With the battle for the minds and souls of our youth raging all around, this report is scary.
From One News Now, February 3, 2010.
“Ouija board a controversial toy for tots”
“Toys R Us is selling Ouija boards, promoting them as acceptable for children as young as eight years old.
The pink edition of the Ouija board is listed for girls eight-years-old and up while the regular version is designated for all children eight and up. Stephen Phelan, communications manager of Human Life International, checked the website and reports that the findings are disturbing.
“It is just troubling that these things are treated as casually as any other game, like Monopoly or anything else on this Toys R Us site — and I think it’s something Christians should be aware of and really not support,” he states.”
“”We’re supposed to deal with the truth only,” he notes. “We’re supposed to have nothing to do with dark spirits. We’re not supposed to dabble in anything that would compromise our souls, and that’s exactly what this does.”
The manufacturer of the product is Hasbro.”
A internet search on “Ouija board pink edition” yielded this:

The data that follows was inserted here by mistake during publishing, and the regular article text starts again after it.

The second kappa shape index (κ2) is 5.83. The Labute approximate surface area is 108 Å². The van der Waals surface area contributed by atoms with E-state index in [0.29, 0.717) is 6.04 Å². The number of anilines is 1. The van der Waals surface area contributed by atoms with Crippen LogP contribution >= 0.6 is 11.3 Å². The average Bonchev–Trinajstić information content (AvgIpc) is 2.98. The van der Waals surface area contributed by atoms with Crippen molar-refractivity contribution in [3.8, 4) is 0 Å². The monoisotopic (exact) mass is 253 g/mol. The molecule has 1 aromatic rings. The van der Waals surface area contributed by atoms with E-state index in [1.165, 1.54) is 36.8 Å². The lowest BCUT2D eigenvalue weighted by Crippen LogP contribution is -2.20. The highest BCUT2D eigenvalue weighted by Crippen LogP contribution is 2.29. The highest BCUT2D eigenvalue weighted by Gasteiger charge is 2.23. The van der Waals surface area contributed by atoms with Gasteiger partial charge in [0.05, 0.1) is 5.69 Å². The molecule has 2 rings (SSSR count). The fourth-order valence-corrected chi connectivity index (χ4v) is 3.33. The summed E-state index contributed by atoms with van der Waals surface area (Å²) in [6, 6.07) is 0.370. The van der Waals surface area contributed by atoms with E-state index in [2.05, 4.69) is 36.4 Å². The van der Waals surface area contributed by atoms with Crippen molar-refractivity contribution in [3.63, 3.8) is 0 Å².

Shopping results for Ouija board pink edition
Ouija Board – Pink
$33.49 new – Amazon.com
Ouija Board – Pink
$19.99 new – Babies R Us
Pink Spider Ouija Board Diy Necklace Goth Gothic
$8.99 used – eBay
A click on Babies R Us went to the Toys R Us website with no product showing.
It appears that Toys R Us has removed the product.
It gets scarier
I then clicked on the Amazon.com link.
Customers Who Bought This Item Also Bought
“One might expect The Satanic Bible at least to offer a few prancing demons or a virgin sacrifice, but if you hopped this train expecting a tour of the house of horrors, you’re on the wrong ride. Far from a manual for conquering the realms of earth, air, fire, and water, The Satanic Bible is Anton LaVey’s manifesto of a new religion separate from the “traditional” Judeo-Christian definitions of Satanism. While LaVey rails against the deceit of the Christian church and white magicians, he busily weaves his own deceptions.
The Satanic Bible claims the heritage of a horde of evil deities–Bile’, Dagon, Moloch, and Yao Tzin to name a few–but these ancient gods have no coherent connection between each other or to Satanism, except that all have been categorized by Christianity as “evil.” Calling on these ancient names like a magician shouting, “Abracadabra,” LaVey attempts to shatter the classical depiction of Satanism as a cult of black mass and child sacrifice. As the smoke clears, he leads us through a surprisingly logical argument in favor of a life focused on self-indulgence. The Satanic Bible is less bible and more philosophy (with a few rituals thrown in to keep us entertained), but this philosophy is the backbone of a religion that, until LaVey entered the scene, was merely a myth of the Christian church. It took LaVey, and The Satanic Bible, to turn this myth into a legitimate public religion. –Brian Patterson”